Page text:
Hello Turkey, whose Aegean coast is dotted with the ruins of cities that date back thousands of years. With its mild climate, and a wealth based on olive oil, it was a major cultural center of the ancient world and continues to attract visitors with its picturesque beaches and turquoise waters.
“Come here,” Erol says. He takes me to a grove of olive trees on the outskirts of Çeşme: a Turkish resort town jutting out over the Aegean. “I want to show you something.” He asks me to lean against the olive tree. “Look.” He points to a dumpster, overfilling with trash. A few cola bottles litter the earth. Fallen olives darken the pavement. “That’s what this whole town was like, when I was a kid. Can you believe that?” He laughs. “Everything was falling apart.”
That Çeşme is unrecognizable today. North of the Mediterranean coastline so popular with foreign package tourists, the towns on Turkey’s Aegean shore are the domain of the Turkish élite: well- heeled Istanbullus and Izmiris who come to sun themselves in what Erol assures me are “ten million euro” villas, far from the resort megaliths of Fethiye or Bodrum.
Erol smiles as he takes me up to Çeşme castle: the sprawling Genoese fortification that dwarfs the Greek houses of the old town. “When I was a kid,” he says, “there was nothing here but rats and rat bones.” Today, the castle is a well- signposted museum: a monument to the region’s diversity of conquerors: Byzantine Greek coins share display space with narrow Ottoman graves, sculpted to reflect the deceased’s occupation. Erol points to the ampitheater, a slanted series of stones looking out over the dove-grey morning sea: “But by the time I was a teenager” – in the late '90s – “they started using this place for outdoor concerts.” He recalls taking one of his first girlfriends to see Bryan Adams performing here. That, he says, was the first sign of change.
What space is left for ruins?
But Çeşme – like so many places on the Aegean – is used to change. It was transformed by the population exchange of 1923, in which the Turkish government “swapped” its Greek population with the Turkish Muslim population of neighboring Greek islands, such as Chios, in an effort to end the violent inter-ethnic clashes of the Greco-Turkish War. The town’s Greek influences, once a vital part of culture here on the Aegean, became mere remnants, no more alive than the Hellenic ruins, from Ephesus to Pergamon. It is this vanished Greek influence I have come to seek. In a region that has undergone such drastic transformation over the past two decades, what space is left for ruins?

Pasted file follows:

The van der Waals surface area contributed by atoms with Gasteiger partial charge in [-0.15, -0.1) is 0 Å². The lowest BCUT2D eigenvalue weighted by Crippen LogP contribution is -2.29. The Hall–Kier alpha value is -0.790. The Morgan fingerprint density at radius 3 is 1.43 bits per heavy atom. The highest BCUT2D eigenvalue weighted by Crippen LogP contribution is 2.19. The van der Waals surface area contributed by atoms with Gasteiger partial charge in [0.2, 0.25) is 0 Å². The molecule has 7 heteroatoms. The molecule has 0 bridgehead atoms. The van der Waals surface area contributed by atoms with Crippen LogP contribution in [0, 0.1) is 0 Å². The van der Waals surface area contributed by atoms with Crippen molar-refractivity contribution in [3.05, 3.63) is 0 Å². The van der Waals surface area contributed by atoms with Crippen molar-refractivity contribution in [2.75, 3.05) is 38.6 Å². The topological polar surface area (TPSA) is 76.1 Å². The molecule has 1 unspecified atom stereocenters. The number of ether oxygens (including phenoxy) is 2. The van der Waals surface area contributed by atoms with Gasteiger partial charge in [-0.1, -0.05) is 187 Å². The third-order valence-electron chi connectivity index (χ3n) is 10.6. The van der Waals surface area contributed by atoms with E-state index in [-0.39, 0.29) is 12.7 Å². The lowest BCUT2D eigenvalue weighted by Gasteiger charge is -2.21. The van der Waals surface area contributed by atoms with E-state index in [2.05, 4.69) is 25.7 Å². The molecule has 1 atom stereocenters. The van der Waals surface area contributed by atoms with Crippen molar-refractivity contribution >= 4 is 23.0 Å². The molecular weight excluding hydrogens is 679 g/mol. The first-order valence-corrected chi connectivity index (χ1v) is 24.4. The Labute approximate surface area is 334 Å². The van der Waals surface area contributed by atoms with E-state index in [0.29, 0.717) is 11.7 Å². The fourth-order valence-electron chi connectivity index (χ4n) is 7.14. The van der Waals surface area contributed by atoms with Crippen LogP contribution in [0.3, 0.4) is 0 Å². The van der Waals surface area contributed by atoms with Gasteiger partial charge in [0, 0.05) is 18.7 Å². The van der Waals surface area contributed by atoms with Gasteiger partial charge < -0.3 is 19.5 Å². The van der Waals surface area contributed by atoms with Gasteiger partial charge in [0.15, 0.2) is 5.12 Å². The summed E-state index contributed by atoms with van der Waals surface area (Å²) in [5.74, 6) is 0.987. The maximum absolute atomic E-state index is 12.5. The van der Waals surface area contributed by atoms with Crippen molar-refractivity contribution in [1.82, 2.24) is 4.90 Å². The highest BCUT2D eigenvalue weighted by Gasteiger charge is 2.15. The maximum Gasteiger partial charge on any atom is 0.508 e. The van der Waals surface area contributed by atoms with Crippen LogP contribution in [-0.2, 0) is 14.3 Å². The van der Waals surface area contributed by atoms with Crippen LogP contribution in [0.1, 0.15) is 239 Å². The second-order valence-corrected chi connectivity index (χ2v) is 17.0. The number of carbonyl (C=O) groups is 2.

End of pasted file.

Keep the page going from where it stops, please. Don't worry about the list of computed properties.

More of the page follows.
Erol takes me to the old Greek Orthodox Church of St. Haralambos: now deconsecrated and used as a makeshift exhibition hall for craft fairs. The columns and ceilings have been renovated; they glimmer with that crisp, clean blue so ubiquitous in this part of the country, but the frescoes remain untouched. Christos Pantokrator is muted into nothingness; half his face has flaked away. The only light comes from the slanting rays of fog-dim sunlight through the windows. There are political banners up where the altar used to be.
Still, Greeks return. Leila, a Turk of Bulgarian descent who runs one of the jewelry stalls in the church, says that every Sunday, ferry-loads come from the neighboring island of Chios to buy up her wares, eager to use their strong euro against the struggling Turkish lira. She has been to Chios once, she says, and found it beautiful, even familiar: “They had Turkish-style mosques. They had yards.” She shrugs, “But Turkish and Greek culture, deep down, they are the same.” There is, however, one sore point of contention. To go to Chios, she needed to spend time and money on an EU-standard visa; it is far easier for Greeks to visit here. “But I can’t complain,” she says. “They come, they spend money.”